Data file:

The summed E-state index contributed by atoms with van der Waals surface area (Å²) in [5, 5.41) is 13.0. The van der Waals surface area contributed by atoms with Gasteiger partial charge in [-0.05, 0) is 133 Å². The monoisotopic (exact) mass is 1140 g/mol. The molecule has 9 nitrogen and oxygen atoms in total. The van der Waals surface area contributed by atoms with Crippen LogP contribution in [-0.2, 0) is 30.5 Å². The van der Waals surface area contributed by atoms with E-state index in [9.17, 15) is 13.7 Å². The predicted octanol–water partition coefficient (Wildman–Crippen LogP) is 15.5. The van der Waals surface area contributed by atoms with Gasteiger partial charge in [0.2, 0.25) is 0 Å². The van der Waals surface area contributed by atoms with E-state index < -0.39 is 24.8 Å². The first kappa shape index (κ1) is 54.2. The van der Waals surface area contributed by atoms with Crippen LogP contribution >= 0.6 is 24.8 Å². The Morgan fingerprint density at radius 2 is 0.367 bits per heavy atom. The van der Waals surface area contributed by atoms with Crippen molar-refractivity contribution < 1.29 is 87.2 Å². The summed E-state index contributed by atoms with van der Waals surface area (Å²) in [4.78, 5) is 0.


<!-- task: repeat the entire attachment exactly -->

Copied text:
The summed E-state index contributed by atoms with van der Waals surface area (Å²) in [5, 5.41) is 13.0. The van der Waals surface area contributed by atoms with Gasteiger partial charge in [-0.05, 0) is 133 Å². The monoisotopic (exact) mass is 1140 g/mol. The molecule has 9 nitrogen and oxygen atoms in total. The van der Waals surface area contributed by atoms with Crippen LogP contribution in [-0.2, 0) is 30.5 Å². The van der Waals surface area contributed by atoms with E-state index in [9.17, 15) is 13.7 Å². The predicted octanol–water partition coefficient (Wildman–Crippen LogP) is 15.5. The van der Waals surface area contributed by atoms with Gasteiger partial charge in [0.2, 0.25) is 0 Å². The van der Waals surface area contributed by atoms with E-state index < -0.39 is 24.8 Å². The first kappa shape index (κ1) is 54.2. The van der Waals surface area contributed by atoms with Crippen LogP contribution >= 0.6 is 24.8 Å². The Morgan fingerprint density at radius 2 is 0.367 bits per heavy atom. The van der Waals surface area contributed by atoms with Crippen molar-refractivity contribution < 1.29 is 87.2 Å². The summed E-state index contributed by atoms with van der Waals surface area (Å²) in [4.78, 5) is 0.